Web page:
After three television series, two animated series and a major comic book storyline that killed him off and brought him back from the dead, Superman was ready for his big return to the silver screen. By 2006, Marvel was dominating with their first wave of films that included such hits as Spider-Man and X-Men. On the other hand, DC Comics had more misfires (Catwoman, Steel) than hits but the tide had changed with 2005’s Batman Begins. On paper, Superman
Returns seemed to have all the ingredients for a big hit. Then why did it take another 7 years for our hero in the red cape to come back?
After the Superman franchise ended with a thud called Superman IV: The Quest for Peace, all efforts seemed to focus on TV. However, numerous projects had been attempted for years and included such unlikely leading men as Nicolas Cage and James Caviezel. Bryan Singer, who had directed the first two X-Men movies, was eventually attached to the film and made a bold decision to make it a sequel to the first two movies, forgetting the last two. Even at the earliest stages, the script had Superman returning after a long absence. The key role of Superman was given to newcomer Brandon Routh. Christopher Reeves’ widow Dana gave him her blessing, commenting on how much the two were similar in appearance. I agree, Routh looked very much like Christopher Reeve and, at times, acted and sounded the same as well. However, Routh lacked one thing Reeve had in spades: charisma. Unfortunately, that lack of charisma would be one of the reasons why we never got a sequel to Superman Returns.
Acting like Superman III and IV never happened was a good thing. Those movies were misfires, despite some of the better elements in III. Our movie opens with Superman returning to Earth after an absence of five years. He left Earth to find the remains of Krypton but, after finding nothing but a graveyard, he opted to return to his adopted home. He finds that his Lois Lane (Kate Bosworth, Straw Dogs) now has a serious boyfriend, Perry White’s nephew Richard (James Marsden, X-Men), and a son named Jason (Tristan Lake Leabu). Frank Langella is now in the role of Perry White while Sam Huntington is Jimmy Olsen. Returning to the Daily Planet, Clark Kent tries to assimilate back into society but he’s struggling with the thought of Lois with another man. Meanwhile, Lex Luthor (Kevin Spacey) is back with another plot to reshape the world into his own vision. This is the grandest of his plots to date. Returning to the Fortress of Solitude, he steals the crystals in order to create a new landmass that will wipe out 2/3 of North America. Superman’s return puts a wrench in the works but Lex has interlaced his new continent with Kryptonite with hopes of killing Superman once and for
Superman Returns is full of pros and cons. Routh does channel Reeve at times. However, as previously mentioned, he lacked the charisma and charm needed to carry the lead role. Even with a refreshed costume, he was just never exciting as Superman. Despite all the convincing scenes, he just never worked for me. The supporting cast is a toss-up. Bosworth didn’t seem to be Lois Lane to me. She lacked the strength Margot Kidder brought to the role. However, Langella and Huntington were good in their supporting roles. Kevin Spacey was great as Lex Luthor, pushing him beyond the campiness of Gene Hackman into an egotistical genius. But really, did we need Lex as the bad guy again? Someone new and fresh would have been better. It was nice to see the late Marlon Brando back as Jor-El via the footage cut from the theatrical version of Superman II. Having the music of John Williams, as interpreted by John Ottman, was a huge plus. Special effects were great as well. The biggest problem is the script and a plot twist no real Superman fan could accept.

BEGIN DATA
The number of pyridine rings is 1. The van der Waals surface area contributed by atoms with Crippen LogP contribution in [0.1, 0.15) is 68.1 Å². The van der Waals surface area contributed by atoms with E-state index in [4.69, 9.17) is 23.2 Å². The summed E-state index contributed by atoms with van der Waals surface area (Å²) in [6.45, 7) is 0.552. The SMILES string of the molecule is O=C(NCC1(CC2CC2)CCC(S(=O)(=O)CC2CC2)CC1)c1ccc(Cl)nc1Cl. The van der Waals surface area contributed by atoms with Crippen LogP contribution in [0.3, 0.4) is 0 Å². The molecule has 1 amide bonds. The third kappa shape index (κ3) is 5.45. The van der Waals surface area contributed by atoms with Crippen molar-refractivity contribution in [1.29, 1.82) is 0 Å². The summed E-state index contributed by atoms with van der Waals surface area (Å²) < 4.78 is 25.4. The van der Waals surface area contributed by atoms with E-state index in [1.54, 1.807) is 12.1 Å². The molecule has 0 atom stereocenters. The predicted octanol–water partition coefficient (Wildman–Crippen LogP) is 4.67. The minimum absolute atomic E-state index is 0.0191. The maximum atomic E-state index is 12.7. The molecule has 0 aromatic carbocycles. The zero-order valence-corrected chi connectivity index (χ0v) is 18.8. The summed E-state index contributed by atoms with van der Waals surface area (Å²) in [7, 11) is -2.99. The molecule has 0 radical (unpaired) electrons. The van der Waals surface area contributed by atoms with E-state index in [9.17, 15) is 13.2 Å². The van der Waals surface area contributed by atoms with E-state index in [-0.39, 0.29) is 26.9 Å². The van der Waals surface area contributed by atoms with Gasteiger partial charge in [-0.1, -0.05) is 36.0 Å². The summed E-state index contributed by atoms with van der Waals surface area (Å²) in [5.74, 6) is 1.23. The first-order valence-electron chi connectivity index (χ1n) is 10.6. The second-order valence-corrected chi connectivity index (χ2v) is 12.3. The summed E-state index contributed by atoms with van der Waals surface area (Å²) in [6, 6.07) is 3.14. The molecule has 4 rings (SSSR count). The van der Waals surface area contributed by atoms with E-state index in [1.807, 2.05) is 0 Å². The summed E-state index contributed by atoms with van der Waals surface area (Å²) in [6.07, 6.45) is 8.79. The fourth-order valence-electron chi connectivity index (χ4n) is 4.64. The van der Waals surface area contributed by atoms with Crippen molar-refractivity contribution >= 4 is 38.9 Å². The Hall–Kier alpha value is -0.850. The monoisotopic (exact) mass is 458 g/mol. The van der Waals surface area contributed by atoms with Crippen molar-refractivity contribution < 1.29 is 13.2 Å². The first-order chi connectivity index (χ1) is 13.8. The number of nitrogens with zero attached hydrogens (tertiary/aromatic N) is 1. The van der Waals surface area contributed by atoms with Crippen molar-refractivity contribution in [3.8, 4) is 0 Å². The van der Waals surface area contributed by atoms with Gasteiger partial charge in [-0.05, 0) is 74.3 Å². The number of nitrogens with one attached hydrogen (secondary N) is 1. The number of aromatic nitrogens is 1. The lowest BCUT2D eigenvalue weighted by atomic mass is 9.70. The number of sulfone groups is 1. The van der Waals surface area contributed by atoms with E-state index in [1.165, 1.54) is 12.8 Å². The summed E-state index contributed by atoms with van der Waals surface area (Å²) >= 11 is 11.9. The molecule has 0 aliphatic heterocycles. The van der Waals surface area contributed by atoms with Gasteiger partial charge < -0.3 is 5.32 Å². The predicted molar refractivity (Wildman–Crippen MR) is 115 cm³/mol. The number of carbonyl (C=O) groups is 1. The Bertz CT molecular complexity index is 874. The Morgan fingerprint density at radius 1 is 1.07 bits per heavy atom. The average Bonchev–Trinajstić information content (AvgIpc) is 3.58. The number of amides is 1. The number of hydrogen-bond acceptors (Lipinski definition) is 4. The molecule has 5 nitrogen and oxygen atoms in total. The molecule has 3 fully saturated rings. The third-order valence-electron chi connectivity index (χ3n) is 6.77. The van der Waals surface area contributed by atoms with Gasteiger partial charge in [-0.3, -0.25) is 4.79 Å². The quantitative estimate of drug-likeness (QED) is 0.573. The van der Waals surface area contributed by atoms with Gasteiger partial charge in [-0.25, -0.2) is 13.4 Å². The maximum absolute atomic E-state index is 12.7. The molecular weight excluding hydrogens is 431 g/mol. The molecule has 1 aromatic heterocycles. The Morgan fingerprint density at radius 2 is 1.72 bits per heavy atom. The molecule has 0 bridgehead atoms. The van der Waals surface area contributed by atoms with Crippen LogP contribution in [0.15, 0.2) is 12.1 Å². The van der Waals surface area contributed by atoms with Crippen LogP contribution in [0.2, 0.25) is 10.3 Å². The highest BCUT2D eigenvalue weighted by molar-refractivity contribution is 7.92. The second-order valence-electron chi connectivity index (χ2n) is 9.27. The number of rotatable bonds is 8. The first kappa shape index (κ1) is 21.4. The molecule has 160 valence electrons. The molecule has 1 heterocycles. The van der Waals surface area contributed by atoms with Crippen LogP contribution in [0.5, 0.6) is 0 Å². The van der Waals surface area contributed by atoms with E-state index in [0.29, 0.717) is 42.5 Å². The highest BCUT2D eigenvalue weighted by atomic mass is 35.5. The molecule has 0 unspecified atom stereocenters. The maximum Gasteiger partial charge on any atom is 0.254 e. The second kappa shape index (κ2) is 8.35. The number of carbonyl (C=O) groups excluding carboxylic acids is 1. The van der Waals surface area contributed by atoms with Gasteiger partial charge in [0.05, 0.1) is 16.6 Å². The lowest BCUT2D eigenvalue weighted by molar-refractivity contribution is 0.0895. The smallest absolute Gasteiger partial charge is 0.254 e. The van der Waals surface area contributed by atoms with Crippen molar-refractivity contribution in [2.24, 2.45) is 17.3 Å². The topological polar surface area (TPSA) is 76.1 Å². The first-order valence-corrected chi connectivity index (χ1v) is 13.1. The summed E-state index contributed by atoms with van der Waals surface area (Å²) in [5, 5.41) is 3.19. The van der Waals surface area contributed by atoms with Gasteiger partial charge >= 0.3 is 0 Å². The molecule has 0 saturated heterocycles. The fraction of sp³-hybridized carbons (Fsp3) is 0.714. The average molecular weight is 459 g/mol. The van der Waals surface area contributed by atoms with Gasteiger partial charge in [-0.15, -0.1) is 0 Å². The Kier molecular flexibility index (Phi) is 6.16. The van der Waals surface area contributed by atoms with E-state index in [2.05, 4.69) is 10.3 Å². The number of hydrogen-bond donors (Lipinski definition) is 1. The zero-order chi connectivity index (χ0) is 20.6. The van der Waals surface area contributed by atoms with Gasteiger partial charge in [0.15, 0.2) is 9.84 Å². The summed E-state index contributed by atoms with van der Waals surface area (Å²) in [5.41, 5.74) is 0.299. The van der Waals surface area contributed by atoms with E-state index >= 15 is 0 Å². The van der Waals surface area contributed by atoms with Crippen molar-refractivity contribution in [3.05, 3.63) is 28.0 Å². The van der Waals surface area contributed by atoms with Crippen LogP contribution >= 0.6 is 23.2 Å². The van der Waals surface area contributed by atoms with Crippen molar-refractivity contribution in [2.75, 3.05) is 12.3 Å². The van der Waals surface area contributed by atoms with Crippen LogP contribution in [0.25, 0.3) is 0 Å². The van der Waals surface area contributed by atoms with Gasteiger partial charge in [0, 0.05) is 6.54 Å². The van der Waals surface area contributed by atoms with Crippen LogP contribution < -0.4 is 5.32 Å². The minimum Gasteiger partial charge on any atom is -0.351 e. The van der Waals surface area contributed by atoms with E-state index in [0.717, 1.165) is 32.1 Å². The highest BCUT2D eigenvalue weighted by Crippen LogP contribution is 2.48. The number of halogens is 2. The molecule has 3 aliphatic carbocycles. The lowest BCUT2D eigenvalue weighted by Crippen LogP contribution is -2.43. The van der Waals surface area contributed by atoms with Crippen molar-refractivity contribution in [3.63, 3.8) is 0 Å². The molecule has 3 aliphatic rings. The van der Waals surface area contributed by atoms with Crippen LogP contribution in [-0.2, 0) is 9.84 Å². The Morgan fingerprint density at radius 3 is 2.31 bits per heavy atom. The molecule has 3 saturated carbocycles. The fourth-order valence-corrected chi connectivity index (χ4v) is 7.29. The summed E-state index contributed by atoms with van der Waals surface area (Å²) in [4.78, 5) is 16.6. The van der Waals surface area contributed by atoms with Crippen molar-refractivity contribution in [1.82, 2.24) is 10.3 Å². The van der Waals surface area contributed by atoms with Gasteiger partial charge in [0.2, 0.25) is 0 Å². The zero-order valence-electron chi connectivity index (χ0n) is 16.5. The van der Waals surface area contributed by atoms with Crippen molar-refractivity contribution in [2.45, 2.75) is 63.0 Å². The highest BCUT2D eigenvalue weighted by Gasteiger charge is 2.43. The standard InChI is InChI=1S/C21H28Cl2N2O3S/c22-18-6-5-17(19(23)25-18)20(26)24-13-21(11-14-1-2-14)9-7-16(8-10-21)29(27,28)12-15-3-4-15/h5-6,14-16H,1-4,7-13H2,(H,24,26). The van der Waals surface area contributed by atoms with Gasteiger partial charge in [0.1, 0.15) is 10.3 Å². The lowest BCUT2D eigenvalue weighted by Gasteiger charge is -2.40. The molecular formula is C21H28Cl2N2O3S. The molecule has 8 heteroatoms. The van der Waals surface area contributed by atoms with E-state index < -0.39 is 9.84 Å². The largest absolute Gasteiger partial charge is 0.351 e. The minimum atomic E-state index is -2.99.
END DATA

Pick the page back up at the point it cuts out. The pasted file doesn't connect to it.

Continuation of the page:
The movie is just lackluster. It has no spirit and really isn’t fun to watch. It’s not a bad movie. In fact, there are some cool moments. However, it’s just lacking the key factors that make a movie truly great. It made plenty of money at the box office. A sequel was announced with the entire cast signed on. Brainiac and Bizarro were discussed as main villains. But, it didn’t make as much money as Warner Brothers had envisioned and, by 2008, they made a decision to reboot the franchise altogether. Brandon Routh was now out as Superman and his career never really recovered.
The one key storyline that really irritated me was the introduction of Jason, Lois and Superman’s son. For me, if you are attempting to revive a theatrical comic book franchise, you should probably listen to the fan boys and give them what they want: super battles between good and evil. Instead, we get a general lack of action and we get Son of Superman, a character never in the comic books at all. I really disliked this plot point and just don’t understand why they went that route. Nobody else seemed to like it either. Reaction was mixed and the audience really wasn’t left wanting more.
In the end, I did like Superman Returns. I didn’t enjoy it as much as the first two movies but it was better than III and IV. It just wasn’t a movie that pulls you in for multiple repeat viewings. The few really good moments we get are interspersed between long and boring scenes that seem part-homage and part pandering to the viewer, giving the audience a rehash of familiar scenery. Yet, that pandering is then thrown out the window by introducing a super son. I do recommend checking this one out but go into it with reservations and awareness at the ready.
Now, after a 7-year absence, Superman is back. For Father’s Day, I’m going to see the new Man of Steel. By Monday, you’ll hear my spoiler-free thoughts as I wrap up the Krypton Kountdown.